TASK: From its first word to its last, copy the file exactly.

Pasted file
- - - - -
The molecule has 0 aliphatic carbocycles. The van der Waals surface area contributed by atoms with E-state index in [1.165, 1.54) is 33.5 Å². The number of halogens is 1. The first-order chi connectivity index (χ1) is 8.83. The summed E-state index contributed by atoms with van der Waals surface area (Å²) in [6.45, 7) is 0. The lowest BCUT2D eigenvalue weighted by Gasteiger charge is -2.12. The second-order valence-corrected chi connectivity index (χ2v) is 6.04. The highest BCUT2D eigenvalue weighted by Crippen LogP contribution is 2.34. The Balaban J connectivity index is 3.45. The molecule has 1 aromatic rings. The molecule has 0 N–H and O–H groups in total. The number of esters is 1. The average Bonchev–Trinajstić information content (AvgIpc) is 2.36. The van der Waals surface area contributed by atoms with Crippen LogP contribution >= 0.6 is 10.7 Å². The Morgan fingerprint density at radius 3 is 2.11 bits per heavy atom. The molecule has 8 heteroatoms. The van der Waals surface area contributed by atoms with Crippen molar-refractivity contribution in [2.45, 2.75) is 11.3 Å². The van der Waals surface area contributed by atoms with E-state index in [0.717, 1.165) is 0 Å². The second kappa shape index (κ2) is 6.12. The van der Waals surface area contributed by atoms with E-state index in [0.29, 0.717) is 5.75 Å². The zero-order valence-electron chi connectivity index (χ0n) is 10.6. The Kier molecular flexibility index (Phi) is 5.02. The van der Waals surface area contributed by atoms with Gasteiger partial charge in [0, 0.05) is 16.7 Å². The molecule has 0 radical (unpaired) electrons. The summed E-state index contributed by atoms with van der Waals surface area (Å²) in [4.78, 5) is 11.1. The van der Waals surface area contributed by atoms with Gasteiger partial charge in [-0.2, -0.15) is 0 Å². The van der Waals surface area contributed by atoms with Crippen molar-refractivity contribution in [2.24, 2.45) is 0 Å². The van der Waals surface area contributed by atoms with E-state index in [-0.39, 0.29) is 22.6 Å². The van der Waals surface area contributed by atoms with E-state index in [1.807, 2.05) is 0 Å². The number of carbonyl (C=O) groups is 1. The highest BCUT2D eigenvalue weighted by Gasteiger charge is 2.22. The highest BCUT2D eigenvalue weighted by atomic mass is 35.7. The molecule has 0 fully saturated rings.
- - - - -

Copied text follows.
The molecule has 0 aliphatic carbocycles. The van der Waals surface area contributed by atoms with E-state index in [1.165, 1.54) is 33.5 Å². The number of halogens is 1. The first-order chi connectivity index (χ1) is 8.83. The summed E-state index contributed by atoms with van der Waals surface area (Å²) in [6.45, 7) is 0. The lowest BCUT2D eigenvalue weighted by Gasteiger charge is -2.12. The second-order valence-corrected chi connectivity index (χ2v) is 6.04. The highest BCUT2D eigenvalue weighted by Crippen LogP contribution is 2.34. The Balaban J connectivity index is 3.45. The molecule has 1 aromatic rings. The molecule has 0 N–H and O–H groups in total. The number of esters is 1. The average Bonchev–Trinajstić information content (AvgIpc) is 2.36. The van der Waals surface area contributed by atoms with Crippen LogP contribution >= 0.6 is 10.7 Å². The Morgan fingerprint density at radius 3 is 2.11 bits per heavy atom. The molecule has 8 heteroatoms. The van der Waals surface area contributed by atoms with Crippen molar-refractivity contribution in [2.45, 2.75) is 11.3 Å². The van der Waals surface area contributed by atoms with E-state index in [0.717, 1.165) is 0 Å². The second kappa shape index (κ2) is 6.12. The van der Waals surface area contributed by atoms with E-state index in [0.29, 0.717) is 5.75 Å². The zero-order valence-electron chi connectivity index (χ0n) is 10.6. The Kier molecular flexibility index (Phi) is 5.02. The van der Waals surface area contributed by atoms with Gasteiger partial charge in [0, 0.05) is 16.7 Å². The molecule has 0 radical (unpaired) electrons. The summed E-state index contributed by atoms with van der Waals surface area (Å²) in [4.78, 5) is 11.1. The van der Waals surface area contributed by atoms with Gasteiger partial charge in [-0.2, -0.15) is 0 Å². The van der Waals surface area contributed by atoms with Crippen molar-refractivity contribution in [2.24, 2.45) is 0 Å². The van der Waals surface area contributed by atoms with E-state index in [-0.39, 0.29) is 22.6 Å². The van der Waals surface area contributed by atoms with E-state index in [1.807, 2.05) is 0 Å². The number of carbonyl (C=O) groups is 1. The highest BCUT2D eigenvalue weighted by Gasteiger charge is 2.22. The highest BCUT2D eigenvalue weighted by atomic mass is 35.7. The molecule has 0 fully saturated rings.